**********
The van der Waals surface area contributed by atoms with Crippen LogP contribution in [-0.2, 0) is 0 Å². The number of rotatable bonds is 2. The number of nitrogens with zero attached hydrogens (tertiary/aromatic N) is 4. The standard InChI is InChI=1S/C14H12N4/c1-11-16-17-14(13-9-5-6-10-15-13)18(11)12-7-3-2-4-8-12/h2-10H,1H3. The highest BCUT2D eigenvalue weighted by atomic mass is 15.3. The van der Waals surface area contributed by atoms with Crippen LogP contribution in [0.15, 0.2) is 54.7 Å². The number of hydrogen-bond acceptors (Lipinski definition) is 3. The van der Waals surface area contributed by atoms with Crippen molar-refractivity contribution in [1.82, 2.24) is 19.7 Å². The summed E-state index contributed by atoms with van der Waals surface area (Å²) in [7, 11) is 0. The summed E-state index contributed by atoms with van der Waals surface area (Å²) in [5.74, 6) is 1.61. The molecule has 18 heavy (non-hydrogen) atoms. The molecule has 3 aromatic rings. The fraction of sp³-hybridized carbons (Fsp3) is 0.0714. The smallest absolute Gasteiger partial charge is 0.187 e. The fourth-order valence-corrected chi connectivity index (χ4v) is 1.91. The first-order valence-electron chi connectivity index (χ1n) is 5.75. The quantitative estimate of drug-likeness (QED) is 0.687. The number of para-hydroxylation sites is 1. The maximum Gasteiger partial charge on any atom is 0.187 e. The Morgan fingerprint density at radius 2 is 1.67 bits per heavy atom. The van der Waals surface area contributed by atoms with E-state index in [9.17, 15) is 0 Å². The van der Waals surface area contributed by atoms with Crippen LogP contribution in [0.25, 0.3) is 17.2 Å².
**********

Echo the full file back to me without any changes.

The van der Waals surface area contributed by atoms with Crippen LogP contribution in [-0.2, 0) is 0 Å². The number of rotatable bonds is 2. The number of nitrogens with zero attached hydrogens (tertiary/aromatic N) is 4. The standard InChI is InChI=1S/C14H12N4/c1-11-16-17-14(13-9-5-6-10-15-13)18(11)12-7-3-2-4-8-12/h2-10H,1H3. The highest BCUT2D eigenvalue weighted by atomic mass is 15.3. The van der Waals surface area contributed by atoms with Crippen LogP contribution in [0.15, 0.2) is 54.7 Å². The number of hydrogen-bond acceptors (Lipinski definition) is 3. The van der Waals surface area contributed by atoms with Crippen molar-refractivity contribution in [1.82, 2.24) is 19.7 Å². The summed E-state index contributed by atoms with van der Waals surface area (Å²) in [7, 11) is 0. The summed E-state index contributed by atoms with van der Waals surface area (Å²) in [5.74, 6) is 1.61. The molecule has 18 heavy (non-hydrogen) atoms. The molecule has 3 aromatic rings. The fraction of sp³-hybridized carbons (Fsp3) is 0.0714. The smallest absolute Gasteiger partial charge is 0.187 e. The fourth-order valence-corrected chi connectivity index (χ4v) is 1.91. The first-order valence-electron chi connectivity index (χ1n) is 5.75. The quantitative estimate of drug-likeness (QED) is 0.687. The number of para-hydroxylation sites is 1. The maximum Gasteiger partial charge on any atom is 0.187 e. The Morgan fingerprint density at radius 2 is 1.67 bits per heavy atom. The van der Waals surface area contributed by atoms with E-state index in [9.17, 15) is 0 Å². The van der Waals surface area contributed by atoms with Crippen LogP contribution in [0.25, 0.3) is 17.2 Å².